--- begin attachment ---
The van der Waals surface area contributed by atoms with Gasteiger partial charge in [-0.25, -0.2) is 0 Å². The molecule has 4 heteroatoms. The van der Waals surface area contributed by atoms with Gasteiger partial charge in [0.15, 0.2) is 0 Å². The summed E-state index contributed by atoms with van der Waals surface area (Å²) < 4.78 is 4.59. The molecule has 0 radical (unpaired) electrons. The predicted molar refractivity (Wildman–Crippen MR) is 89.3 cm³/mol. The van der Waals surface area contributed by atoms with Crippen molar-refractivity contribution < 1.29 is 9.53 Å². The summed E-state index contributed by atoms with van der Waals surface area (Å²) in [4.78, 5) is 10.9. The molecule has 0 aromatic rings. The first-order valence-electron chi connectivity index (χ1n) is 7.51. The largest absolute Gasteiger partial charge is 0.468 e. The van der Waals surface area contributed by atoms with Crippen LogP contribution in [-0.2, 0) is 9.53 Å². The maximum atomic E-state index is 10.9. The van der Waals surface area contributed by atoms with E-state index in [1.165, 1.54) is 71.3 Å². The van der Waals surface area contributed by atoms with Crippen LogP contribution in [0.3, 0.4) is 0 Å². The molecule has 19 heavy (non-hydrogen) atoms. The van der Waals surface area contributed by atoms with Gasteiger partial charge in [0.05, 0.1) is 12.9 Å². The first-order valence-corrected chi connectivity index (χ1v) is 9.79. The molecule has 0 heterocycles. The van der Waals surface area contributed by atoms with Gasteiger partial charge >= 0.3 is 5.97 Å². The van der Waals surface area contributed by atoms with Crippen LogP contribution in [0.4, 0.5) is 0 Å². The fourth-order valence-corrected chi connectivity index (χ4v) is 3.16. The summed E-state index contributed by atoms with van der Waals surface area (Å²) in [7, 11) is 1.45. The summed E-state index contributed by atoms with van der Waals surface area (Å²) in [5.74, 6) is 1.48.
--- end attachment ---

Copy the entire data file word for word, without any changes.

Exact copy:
The van der Waals surface area contributed by atoms with Gasteiger partial charge in [-0.25, -0.2) is 0 Å². The molecule has 4 heteroatoms. The van der Waals surface area contributed by atoms with Gasteiger partial charge in [0.15, 0.2) is 0 Å². The summed E-state index contributed by atoms with van der Waals surface area (Å²) < 4.78 is 4.59. The molecule has 0 radical (unpaired) electrons. The predicted molar refractivity (Wildman–Crippen MR) is 89.3 cm³/mol. The van der Waals surface area contributed by atoms with Crippen molar-refractivity contribution < 1.29 is 9.53 Å². The summed E-state index contributed by atoms with van der Waals surface area (Å²) in [4.78, 5) is 10.9. The molecule has 0 aromatic rings. The first-order valence-electron chi connectivity index (χ1n) is 7.51. The largest absolute Gasteiger partial charge is 0.468 e. The van der Waals surface area contributed by atoms with Crippen LogP contribution in [-0.2, 0) is 9.53 Å². The maximum atomic E-state index is 10.9. The van der Waals surface area contributed by atoms with E-state index in [1.165, 1.54) is 71.3 Å². The van der Waals surface area contributed by atoms with Crippen LogP contribution in [0.3, 0.4) is 0 Å². The molecule has 19 heavy (non-hydrogen) atoms. The van der Waals surface area contributed by atoms with Gasteiger partial charge in [0.05, 0.1) is 12.9 Å². The first-order valence-corrected chi connectivity index (χ1v) is 9.79. The molecule has 0 heterocycles. The van der Waals surface area contributed by atoms with Gasteiger partial charge >= 0.3 is 5.97 Å². The van der Waals surface area contributed by atoms with Crippen LogP contribution in [0.4, 0.5) is 0 Å². The fourth-order valence-corrected chi connectivity index (χ4v) is 3.16. The summed E-state index contributed by atoms with van der Waals surface area (Å²) in [7, 11) is 1.45. The summed E-state index contributed by atoms with van der Waals surface area (Å²) in [5.74, 6) is 1.48.